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Child Health Care. 1992 Summer;21(3):157-62.

Perceptions of procedural pain: parents, nurses, and children.


The study's purpose was to determine if children, their parents, and their nurses differ in their perception of pain associated with health care procedures. A convenience sample of 40 subjects was obtained in a pediatric clinic. The subjects were triads of a child, the child's parent, and the nurse. The study utilized an exploratory design. Self-reports of pain were measured using the Oucher scale. Data were collected during a routine physical examination that included an immunization. Subjects rated the child's perceived pain after the immunization. No significant differences were found between the child's and the parent's scores. A significant difference was found between the child's and nurse's score (p = .0084). Initial findings suggest that there are differences in pain perception between nurses and children.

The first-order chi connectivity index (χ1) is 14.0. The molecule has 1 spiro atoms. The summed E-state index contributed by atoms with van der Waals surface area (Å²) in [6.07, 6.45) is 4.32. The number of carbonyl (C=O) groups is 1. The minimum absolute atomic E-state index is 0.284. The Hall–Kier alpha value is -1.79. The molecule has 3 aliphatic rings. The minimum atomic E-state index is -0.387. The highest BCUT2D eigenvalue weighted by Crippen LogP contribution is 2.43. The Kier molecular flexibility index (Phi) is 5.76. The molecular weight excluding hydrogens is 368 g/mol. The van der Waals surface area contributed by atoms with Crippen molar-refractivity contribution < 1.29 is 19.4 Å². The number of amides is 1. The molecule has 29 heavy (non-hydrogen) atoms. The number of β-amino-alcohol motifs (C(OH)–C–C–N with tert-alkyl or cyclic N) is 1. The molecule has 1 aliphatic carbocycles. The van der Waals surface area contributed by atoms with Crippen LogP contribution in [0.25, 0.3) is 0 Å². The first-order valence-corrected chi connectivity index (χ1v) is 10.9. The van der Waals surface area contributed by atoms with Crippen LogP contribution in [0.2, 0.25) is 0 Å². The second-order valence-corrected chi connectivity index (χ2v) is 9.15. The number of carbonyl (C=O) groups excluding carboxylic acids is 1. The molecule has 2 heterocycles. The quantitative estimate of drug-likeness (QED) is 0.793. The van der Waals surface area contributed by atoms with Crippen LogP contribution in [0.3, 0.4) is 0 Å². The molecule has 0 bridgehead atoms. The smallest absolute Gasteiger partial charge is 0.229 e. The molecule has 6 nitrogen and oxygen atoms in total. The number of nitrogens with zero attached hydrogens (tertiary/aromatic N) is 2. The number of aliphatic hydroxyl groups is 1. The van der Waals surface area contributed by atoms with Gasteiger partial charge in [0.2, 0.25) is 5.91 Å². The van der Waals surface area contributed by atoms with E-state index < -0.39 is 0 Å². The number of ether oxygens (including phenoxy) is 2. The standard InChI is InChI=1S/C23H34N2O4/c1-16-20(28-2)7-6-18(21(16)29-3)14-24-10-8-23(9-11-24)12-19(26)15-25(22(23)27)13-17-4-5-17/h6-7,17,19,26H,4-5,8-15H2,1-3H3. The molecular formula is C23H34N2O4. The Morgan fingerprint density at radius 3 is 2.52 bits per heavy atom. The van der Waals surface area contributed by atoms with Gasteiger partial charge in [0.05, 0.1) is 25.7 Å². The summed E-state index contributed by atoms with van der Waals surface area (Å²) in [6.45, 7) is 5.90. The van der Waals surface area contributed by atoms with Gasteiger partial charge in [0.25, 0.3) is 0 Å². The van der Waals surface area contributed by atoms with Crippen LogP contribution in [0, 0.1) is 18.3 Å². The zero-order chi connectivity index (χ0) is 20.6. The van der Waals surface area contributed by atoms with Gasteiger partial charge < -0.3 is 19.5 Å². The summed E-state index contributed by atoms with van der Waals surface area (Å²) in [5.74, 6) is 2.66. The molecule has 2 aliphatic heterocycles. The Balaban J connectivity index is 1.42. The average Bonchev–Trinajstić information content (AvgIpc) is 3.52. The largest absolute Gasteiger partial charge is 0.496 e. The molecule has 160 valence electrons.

[Indexed for MEDLINE]

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